Those who study hydrophobic materials—water-shedding surfaces such as those found in nature and created in the laboratory—are familiar with a theoretical limit on the time it takes for a water droplet to bounce away from such a surface. But MIT researchers have now found a way to burst through that perceived barrier, reducing the contact time by at least 40 percent.
Their finding is reported in a paper in the journal Nature co-authored by Kripa Varanasi, the Doherty Associate Professor of Mechanical Engineering at MIT, along with James Bird, a former MIT postdoc who is now an assistant professor of mechanical engineering at Boston University, former MIT postdoc Rajeev Dhiman, and recent MIT PhD recipient Hyukmin Kwon.
"The time that the drop stays in contact with a surface is important because it controls the exchange of mass, momentum, and energy between the drop and the surface," Varanasi says. "If you can get the drops to bounce faster, that can have many advantages."
For example, in trying to prevent the buildup of ice on an airplane wing, the contact time of raindrops is critical: The longer a droplet stays in contact with a surface before bouncing off, the greater its chances of freezing in place.
According to the theoretical limit, the minimum time a bouncing droplet can stay in contact with a surface—first spreading out into a pancake-like shape, then pulling back inward due to surface tension and bouncing away—depends on the time period of oscillations in a vibrating drop, also known as the Rayleigh time. The way to achieve that minimum contact time, the conventional wisdom holds, is to minimize interaction between the water and the surface, such as by creating low-adhesion superhydrophobic surfaces.
But Varanasi's team found that increasing the surface interaction in a particular way can speed the process beyond that previous limit. To facilitate this interaction, they added macroscopic features—such as ridges that break a droplet's symmetry and can serve to split it, causing it to recoil in highly irregular shapes. These ridged surfaces can have contact times that are 40 percent shorter than control surfaces.
"We've demonstrated that we can use surface texture to reshape a drop as it recoils, in such a way that the overall contact time is significantly reduced," says Bird, the paper's lead author. "The upshot is that the surface stays drier longer if this contact time is reduced, which has the potential to be useful for a variety of applications."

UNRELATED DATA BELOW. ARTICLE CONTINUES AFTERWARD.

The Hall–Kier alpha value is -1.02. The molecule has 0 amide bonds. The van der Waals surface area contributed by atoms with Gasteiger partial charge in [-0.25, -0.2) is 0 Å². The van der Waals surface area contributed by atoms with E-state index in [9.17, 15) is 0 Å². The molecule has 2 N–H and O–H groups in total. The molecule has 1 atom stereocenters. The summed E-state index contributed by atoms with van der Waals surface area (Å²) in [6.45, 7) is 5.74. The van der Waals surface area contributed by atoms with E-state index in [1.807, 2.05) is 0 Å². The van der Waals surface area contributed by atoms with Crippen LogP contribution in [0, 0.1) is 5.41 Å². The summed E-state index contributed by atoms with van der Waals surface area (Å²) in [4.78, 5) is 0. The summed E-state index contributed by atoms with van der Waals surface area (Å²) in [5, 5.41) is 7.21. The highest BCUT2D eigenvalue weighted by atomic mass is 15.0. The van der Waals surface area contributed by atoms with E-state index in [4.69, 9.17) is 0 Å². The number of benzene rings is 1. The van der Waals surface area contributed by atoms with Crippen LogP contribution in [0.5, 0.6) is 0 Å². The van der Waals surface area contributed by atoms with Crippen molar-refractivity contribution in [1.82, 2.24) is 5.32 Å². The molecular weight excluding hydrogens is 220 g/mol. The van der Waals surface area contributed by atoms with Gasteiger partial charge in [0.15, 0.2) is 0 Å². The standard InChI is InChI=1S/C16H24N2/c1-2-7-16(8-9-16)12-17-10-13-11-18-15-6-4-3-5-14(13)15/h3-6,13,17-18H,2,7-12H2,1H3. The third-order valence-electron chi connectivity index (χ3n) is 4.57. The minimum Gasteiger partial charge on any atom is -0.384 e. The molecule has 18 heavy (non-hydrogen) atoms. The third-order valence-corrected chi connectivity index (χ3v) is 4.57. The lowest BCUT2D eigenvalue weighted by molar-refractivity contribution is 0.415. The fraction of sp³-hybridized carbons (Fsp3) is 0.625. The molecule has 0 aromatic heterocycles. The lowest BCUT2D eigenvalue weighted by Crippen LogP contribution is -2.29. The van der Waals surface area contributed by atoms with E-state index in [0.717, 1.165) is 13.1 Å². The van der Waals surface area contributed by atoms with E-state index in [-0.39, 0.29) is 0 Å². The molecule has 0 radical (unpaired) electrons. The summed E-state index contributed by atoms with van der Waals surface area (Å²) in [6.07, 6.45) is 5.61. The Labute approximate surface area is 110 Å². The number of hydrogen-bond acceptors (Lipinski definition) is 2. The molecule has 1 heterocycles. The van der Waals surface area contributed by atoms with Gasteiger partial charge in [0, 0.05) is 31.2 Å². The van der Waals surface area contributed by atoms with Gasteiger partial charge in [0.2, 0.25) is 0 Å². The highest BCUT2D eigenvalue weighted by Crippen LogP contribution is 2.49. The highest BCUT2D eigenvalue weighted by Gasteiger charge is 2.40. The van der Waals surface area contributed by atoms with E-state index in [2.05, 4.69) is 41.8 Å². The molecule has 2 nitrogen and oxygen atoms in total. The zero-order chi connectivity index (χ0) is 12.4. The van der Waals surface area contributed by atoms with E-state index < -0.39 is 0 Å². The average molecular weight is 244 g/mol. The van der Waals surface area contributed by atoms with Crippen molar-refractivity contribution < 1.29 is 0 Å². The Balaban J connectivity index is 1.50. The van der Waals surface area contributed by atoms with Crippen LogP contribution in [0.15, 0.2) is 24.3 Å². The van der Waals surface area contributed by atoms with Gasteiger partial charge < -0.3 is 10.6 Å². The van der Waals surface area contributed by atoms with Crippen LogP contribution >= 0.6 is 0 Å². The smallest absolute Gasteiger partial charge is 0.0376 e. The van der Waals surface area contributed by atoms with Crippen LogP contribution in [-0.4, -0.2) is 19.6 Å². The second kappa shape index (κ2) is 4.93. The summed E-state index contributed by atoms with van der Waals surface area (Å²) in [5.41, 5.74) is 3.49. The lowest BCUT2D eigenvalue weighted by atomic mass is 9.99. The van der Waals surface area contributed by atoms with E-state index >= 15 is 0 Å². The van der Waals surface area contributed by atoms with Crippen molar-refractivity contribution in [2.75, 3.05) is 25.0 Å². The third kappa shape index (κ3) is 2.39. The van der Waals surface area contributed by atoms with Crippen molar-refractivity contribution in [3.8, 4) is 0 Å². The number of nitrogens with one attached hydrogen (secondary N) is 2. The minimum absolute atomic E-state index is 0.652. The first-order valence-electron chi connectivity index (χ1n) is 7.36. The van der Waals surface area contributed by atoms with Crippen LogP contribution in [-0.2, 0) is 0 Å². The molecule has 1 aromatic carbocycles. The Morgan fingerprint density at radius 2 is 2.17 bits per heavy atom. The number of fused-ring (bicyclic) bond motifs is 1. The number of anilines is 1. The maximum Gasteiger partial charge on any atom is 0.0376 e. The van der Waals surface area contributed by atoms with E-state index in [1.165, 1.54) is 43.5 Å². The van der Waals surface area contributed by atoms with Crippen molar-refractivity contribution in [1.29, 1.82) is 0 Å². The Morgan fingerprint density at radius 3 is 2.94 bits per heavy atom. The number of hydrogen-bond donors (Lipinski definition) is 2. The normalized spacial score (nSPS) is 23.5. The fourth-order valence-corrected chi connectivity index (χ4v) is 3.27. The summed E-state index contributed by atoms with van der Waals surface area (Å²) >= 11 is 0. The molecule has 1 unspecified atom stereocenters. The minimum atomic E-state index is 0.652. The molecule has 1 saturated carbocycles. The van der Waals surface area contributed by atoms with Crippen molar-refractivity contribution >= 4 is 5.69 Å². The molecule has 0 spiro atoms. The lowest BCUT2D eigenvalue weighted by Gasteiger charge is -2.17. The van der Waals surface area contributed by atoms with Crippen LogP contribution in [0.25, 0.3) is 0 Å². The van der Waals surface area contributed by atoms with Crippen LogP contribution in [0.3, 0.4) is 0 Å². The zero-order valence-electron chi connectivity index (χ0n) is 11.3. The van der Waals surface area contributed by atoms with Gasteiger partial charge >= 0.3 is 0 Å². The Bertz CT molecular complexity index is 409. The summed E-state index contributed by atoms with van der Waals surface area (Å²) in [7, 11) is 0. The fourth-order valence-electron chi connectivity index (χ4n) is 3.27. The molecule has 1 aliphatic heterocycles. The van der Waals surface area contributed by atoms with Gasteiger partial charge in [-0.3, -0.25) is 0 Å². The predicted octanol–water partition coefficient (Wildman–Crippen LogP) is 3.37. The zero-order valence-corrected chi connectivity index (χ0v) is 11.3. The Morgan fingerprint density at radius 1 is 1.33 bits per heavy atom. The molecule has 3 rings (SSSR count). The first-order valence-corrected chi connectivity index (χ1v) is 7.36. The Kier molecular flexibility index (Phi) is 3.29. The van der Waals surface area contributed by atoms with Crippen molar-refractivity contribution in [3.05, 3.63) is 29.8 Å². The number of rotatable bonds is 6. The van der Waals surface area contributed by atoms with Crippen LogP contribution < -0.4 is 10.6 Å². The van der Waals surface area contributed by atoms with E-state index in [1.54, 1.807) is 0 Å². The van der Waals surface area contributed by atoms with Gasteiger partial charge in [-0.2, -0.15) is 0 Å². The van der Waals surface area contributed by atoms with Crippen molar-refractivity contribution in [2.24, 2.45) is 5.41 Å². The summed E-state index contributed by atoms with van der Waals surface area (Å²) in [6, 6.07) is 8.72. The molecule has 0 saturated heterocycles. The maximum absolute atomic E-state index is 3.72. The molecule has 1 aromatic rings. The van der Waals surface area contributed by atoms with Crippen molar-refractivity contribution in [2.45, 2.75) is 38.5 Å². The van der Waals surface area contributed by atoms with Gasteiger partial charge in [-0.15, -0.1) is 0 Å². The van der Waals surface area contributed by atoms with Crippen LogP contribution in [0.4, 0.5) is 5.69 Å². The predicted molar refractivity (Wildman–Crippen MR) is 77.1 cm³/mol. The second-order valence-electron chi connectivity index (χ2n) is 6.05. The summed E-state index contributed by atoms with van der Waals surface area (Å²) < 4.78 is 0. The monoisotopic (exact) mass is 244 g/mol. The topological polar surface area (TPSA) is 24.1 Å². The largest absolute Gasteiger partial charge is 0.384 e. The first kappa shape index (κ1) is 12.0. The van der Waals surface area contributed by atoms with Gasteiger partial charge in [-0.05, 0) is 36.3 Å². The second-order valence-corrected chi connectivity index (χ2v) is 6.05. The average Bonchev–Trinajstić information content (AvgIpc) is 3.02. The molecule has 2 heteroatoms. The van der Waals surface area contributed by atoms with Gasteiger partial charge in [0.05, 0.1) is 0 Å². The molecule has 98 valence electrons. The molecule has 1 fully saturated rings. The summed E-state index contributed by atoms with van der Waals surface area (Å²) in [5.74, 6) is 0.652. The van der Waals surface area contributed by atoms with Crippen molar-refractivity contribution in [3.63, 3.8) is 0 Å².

With this reduction in contact time, the researchers were able to show that droplets bounced off before freezing on these symmetry-breaking surfaces; on control surfaces, droplets arrested and solidified on the surface. "We can reduce it further," Varanasi says, through optimization of the texture. "I hope we can manage to get a 70 to 80 percent reduction."
Varanasi's team's findings may also have implications for ecology: The researchers found that some butterfly wings naturally produce the same effect, limiting the likelihood that water will spread out over the wings and curtail their aerodynamic properties—a clear survival advantage. (In the case of the wings, it is the veins within that create the droplet-busting surface ridges.)
Similarly, the veins of nasturtium leaves, unlike those of most leaves, are on top, where they serve to break up droplets that land there. The MIT researchers found that drops bounced off both butterfly wings and nasturtium leaves faster than they bounced off lotus leaves, which are often considered the "gold standard" of nonwetting surfaces.
Varanasi points out that creating the needed surface textures is actually very simple: The ridges can be produced by ordinary milling tools, such as on the surface of an aluminum plate, making the process scalable to industrial levels. Such textures could also be created on fabric surfaces, he says, as a potential replacement for existing waterproof coatings whose safety has been called into question by the Environmental Protection Agency.
In addition to waterproofing and prevention of surface icing, the technique could have applications in other areas, Varanasi says. For example, the turbine blades in electric power plants become less efficient if water builds up on their surfaces. "If you can make the blades stay dry longer, you get a bump up in efficiency," he says. The new technique could also reduce corrosion on surfaces where droplets, especially if they are acidic or contain contaminants, contribute to degradation.
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